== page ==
Must Read Rumors

Beauty therapist presented as Kate Middleton’s beautician has never worked for her

Duchess Kate is admired not only for her style, but also for her beauty.

Duchess Kate stuns at Bafta awards in Alexander McQueen gown

The 2017 British Academy Film Awards ceremony brought together the world’s top actors and filmmakers in London.

Kate Middleton pregnant: bets placed on royal baby in 2017

Lately speculation has surfaced surrounding a third royal pregnancy. Should we expect royal baby no. 3 this year?

Kate Middleton themed café opens in Australia

The Duchess of Cambridge, née Kate Middleton, has become an inspiration in ways that not even the royal herself would imagine.

Beauty therapist presented as Kate Middleton’s beautician has never worked for her
Duchess Kate stuns at Bafta awards in Alexander McQueen gown
Kate Middleton pregnant: bets placed on royal baby in 2017
Kate Middleton pregnancy and surrogacy rumors denied
Kate Middleton themed café opens in Australia

Korean researchers make a dog glow

by Nicole
July 28, 2011 at 11:10 am

South Korean scientists have created a dog that shines in ultraviolet light, using a cloning technique that could help find treatments for human diseases such as Alzheimer’s and Parkinson’s.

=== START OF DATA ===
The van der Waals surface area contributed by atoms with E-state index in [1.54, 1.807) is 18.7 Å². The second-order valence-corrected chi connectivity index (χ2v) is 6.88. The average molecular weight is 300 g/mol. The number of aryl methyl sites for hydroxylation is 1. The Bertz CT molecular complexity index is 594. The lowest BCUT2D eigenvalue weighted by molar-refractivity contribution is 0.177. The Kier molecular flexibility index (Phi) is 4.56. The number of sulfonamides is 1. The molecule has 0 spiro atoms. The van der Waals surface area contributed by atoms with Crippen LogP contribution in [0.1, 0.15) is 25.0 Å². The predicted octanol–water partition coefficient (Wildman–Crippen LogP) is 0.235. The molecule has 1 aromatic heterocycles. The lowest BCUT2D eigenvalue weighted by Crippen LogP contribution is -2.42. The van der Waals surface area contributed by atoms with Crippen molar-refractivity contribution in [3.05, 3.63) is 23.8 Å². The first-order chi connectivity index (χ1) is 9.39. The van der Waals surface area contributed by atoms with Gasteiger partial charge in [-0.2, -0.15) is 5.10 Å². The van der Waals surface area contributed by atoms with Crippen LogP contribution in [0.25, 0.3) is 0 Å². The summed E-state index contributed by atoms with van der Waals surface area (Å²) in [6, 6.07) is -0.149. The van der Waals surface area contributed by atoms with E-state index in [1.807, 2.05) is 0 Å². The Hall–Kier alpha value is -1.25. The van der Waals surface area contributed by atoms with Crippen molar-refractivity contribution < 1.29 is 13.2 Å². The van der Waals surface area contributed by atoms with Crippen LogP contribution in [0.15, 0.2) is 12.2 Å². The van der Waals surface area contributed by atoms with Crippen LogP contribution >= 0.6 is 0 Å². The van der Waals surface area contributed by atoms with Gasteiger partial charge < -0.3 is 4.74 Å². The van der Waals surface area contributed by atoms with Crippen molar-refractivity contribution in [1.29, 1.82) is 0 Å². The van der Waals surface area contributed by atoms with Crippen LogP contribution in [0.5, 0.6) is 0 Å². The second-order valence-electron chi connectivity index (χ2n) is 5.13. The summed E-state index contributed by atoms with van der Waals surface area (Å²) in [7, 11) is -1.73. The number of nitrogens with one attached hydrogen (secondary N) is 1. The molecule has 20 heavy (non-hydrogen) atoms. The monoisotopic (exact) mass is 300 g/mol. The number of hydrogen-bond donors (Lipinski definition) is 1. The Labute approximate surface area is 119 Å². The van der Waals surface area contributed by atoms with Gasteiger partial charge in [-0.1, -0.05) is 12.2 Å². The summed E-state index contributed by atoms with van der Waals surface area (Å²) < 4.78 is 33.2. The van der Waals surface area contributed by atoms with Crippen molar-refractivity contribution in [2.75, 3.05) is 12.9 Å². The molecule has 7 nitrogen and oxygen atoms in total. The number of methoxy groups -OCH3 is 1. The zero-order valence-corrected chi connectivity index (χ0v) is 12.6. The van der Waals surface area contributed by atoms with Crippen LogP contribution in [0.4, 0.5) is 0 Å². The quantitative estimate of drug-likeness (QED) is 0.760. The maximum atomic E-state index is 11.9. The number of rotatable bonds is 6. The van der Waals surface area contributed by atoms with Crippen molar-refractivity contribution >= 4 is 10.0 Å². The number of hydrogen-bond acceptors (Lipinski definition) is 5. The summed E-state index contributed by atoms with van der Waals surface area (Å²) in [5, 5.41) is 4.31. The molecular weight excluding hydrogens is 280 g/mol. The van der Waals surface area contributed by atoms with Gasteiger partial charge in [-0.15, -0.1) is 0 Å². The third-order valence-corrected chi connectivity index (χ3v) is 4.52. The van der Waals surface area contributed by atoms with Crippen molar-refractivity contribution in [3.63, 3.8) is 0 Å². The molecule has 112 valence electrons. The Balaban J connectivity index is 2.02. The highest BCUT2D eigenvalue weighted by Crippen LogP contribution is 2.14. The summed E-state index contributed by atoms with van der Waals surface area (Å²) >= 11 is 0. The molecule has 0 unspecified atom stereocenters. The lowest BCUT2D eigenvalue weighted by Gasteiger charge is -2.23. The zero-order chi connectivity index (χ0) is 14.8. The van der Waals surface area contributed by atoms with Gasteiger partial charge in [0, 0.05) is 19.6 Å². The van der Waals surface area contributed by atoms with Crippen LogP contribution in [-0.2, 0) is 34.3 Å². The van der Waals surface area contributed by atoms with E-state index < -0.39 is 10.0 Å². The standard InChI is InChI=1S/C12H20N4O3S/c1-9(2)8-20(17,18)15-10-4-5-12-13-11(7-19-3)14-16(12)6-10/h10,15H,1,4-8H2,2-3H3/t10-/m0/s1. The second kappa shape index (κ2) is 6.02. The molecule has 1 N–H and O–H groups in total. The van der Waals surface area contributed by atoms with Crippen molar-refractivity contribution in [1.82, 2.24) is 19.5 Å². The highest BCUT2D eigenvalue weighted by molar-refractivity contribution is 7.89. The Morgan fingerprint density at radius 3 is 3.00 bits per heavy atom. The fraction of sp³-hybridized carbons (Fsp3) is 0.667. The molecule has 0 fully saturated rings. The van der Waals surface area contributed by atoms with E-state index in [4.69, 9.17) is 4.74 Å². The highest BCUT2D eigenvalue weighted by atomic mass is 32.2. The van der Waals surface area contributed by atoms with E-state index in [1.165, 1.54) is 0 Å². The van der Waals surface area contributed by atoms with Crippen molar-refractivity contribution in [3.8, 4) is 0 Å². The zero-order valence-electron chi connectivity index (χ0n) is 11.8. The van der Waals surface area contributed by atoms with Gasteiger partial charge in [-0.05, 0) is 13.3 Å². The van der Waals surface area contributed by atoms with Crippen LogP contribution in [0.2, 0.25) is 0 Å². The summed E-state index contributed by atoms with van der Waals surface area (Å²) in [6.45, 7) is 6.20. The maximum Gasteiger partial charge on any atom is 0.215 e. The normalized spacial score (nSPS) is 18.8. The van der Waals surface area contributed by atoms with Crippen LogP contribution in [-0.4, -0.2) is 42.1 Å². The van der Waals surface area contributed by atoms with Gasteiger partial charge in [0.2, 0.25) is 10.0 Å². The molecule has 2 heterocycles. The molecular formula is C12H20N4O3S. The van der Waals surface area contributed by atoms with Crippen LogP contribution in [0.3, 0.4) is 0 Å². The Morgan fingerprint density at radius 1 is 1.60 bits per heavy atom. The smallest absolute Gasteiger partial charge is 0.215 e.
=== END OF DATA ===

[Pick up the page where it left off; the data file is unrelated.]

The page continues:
According to a research team from Seoul National University (SNU), a 3-year-old female beagle named Tegon glows fluorescent green under ultraviolet light when given an antibiotic called doxycycline.

The researchers also said that this ability to glow can be stopped and started by adding a drug to the dog food.

“The creation of Tegon opens new horizons since the gene injected to make the dog glow can be substituted with genes that trigger fatal human diseases,” said Lee Byeong-Chun, who led the study.

Byeong-Chun said that the dog was created using the somatic cell nuclear transfer technology that researchers at SNU used in 2005 to create the world’s first cloned dog Snuppy.

The researcher added that since there are 268 diseases that humans and dogs have in common, creating dogs artificially showing these symptoms may help find treatments for illnesses affecting people.

The discovery was made public after four years of research and cost nearly $ 3 million.

What do you think? What is your gossip?

The rules: Keep it clean, stay on the subject and use English only - or we may delete your comment. If you see inappropriate language email us. Read our Terms and Conditions